I lived on the Canarsie/Flatlands side of things, and 1980’s Brooklyn was a racially divided community. As you may have guessed, I’m a pale face, and back then there were “dividing lines” and “DMZ’s” between the various ethnic populations hereabouts. 1980’s Brooklyn plainly sucked for this reason.

– photo by Mitch Waxman

The Jackie Robinson or Interborough follows the Terminal Moraine of Long Island into a lowland area, the hills formed from the same geologic structure into which the Ridgewood Resovoir was set. There are sub neighborhoods in East New York which are named for said geology – The Hole, for instance, and “Flatlands” is right next door to “Flatbush.”

There used to be a “Stanley Avenue Dip” off Fountain Avenue, which followed the former path of Spring Creek from Jamaica Bay on its way inland. Fountain Avenue is where illegal street racing used to take place, which was quite multiracial, and apocryphal tales offered by the “Utes” of Brooklyn suggested that the sand strewn lots of East New York were a Mafia dumping ground that you didn’t want to ask too many questions about.

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Written by Mitch Waxman

January 27, 2016 at 11:00 am

weak and tender

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One last effort at combatting Cabin Fever, Dry Rot, and your SAD.

– photo by Mitch Waxman

This post will be your last dose of seasonal affective disorder medication, so drink in the color. Next week – it’s back to concrete devastations, chemical factories, superfund sites, cemeteries – you know, the usual.

Funny thing about the shot above is that I used to know a girl called Mary Gold. What was funny was that she was named Mary and was from a  Jewish family, but then again Christian Mary was from a Jewish family too, so maybe Mary is as Jewish a name as Abraham, Esther, or Sarah. In my family, there were two Aunt Rose’s, and my mother would call one of them “Rose Waxman” as she had married into the clan, and the other was Aunt Rosie as she had been born into it. There was only one Ida, but if memory serves she never grew any apples but made one heck of an apple cake.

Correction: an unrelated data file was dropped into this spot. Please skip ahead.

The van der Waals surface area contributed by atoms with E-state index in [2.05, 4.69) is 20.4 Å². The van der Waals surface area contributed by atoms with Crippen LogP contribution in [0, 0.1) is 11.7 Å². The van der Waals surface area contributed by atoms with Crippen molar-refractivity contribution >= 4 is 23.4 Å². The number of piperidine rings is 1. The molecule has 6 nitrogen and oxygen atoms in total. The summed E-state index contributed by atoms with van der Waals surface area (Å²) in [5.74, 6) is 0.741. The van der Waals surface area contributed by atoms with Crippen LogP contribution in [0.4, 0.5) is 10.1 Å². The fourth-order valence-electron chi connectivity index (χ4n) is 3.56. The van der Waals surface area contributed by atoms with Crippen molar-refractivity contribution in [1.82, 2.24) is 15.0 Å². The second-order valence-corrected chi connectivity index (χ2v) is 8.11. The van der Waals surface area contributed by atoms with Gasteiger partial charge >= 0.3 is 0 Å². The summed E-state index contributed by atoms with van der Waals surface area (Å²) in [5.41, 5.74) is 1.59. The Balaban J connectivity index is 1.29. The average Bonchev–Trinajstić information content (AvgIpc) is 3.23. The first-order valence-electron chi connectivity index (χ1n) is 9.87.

Anyway, that’s my marigold rap.

– photo by Mitch Waxman

I’ve never met, nor am I knowingly related to anyone named Albizia Julibrissin. Commonly referred to as the Mimosa, the Persian Silk Tree is actually an invasive species here in North America. It’s native to Japan and Korea, apparently, and was a prized landscaping specie in the recent past. Persian Silk Trees, aka “the bastard tamarind” and or “Pink Siris,” is an allelopathic organism. Allelopathy is a ten dollar word for “secretes chemicals into its environment whose function is to inhibit or eliminate competitors.”

It’s pretty though. I’ve heard many members of the gentry hereabouts in Astoria complain about the so called Mimosa, as when its flowers drop, they create a sticky mess on their sidewalks.

– photo by Mitch Waxman

I’m pretty sure that the flower above is an Iris, but what I know about flowers is less than what I know about brands of luggage. I’ve known several Iris’s in my days, including one whose last name was Gold, but was not related to the aforementioned Mary G (who was the “OG” as I had met her first). This was all back in an earlier era, of course, when Brooklyn was a place people didn’t want to live in, Mtv played music, a young Joe Piscopo taught us all how to laugh, and Huey Lewis was the Hootie of his time.

– photo by Mitch Waxman

Over in Brooklyn’s Greenwood Cemetery, one moist afternoon. It was Autumn, raining, and the light was great. Turning leaves, of course, which violates today’s flowery thema but follows along with the palette of reds and pinks nicely. Red light is carried on a longer wavelength than blue, and is of a higher frequency. The human eye – according to a couple of sources – perceives about 390 to 700 nm wavelengths and frequencies which are (in a banded gradation) in the vicinity of 430–770 THz. There’s all sorts of light invisible to human eyes, but certain critters abandon one end of the spectrum for the other, like the honey bee and the gold fish who can discern the ultra violet but lose the infrared. In return for seeing deep blues and violets, they lose the ability to see any wavelength longer than orange, which is kind of a neat trade off.

Makes me think about the things which might be flopping all around me that I can’t see. Wonder what sort of critters there might be might who have evolved an effective invisibility to Homo Homicidis?  This would be the ultimate defense mechanism against us. Might answer the question about “what is that smell, and where is it coming from”?

The reason why the sky is blue? It boils down to the shorter wavelengths and lower frequencies of the violet and blue range being scattering by the atmosphere, which is also why sunny days on Earth’s surface “look” warmer as the red light with its longer wavelength is able to penetrate down to the ground and is prevalent on deck.

– photo by Mitch Waxman

The most amazing skies I’ve ever witnessed were in Crete, over in the Peloponnesus of Greece.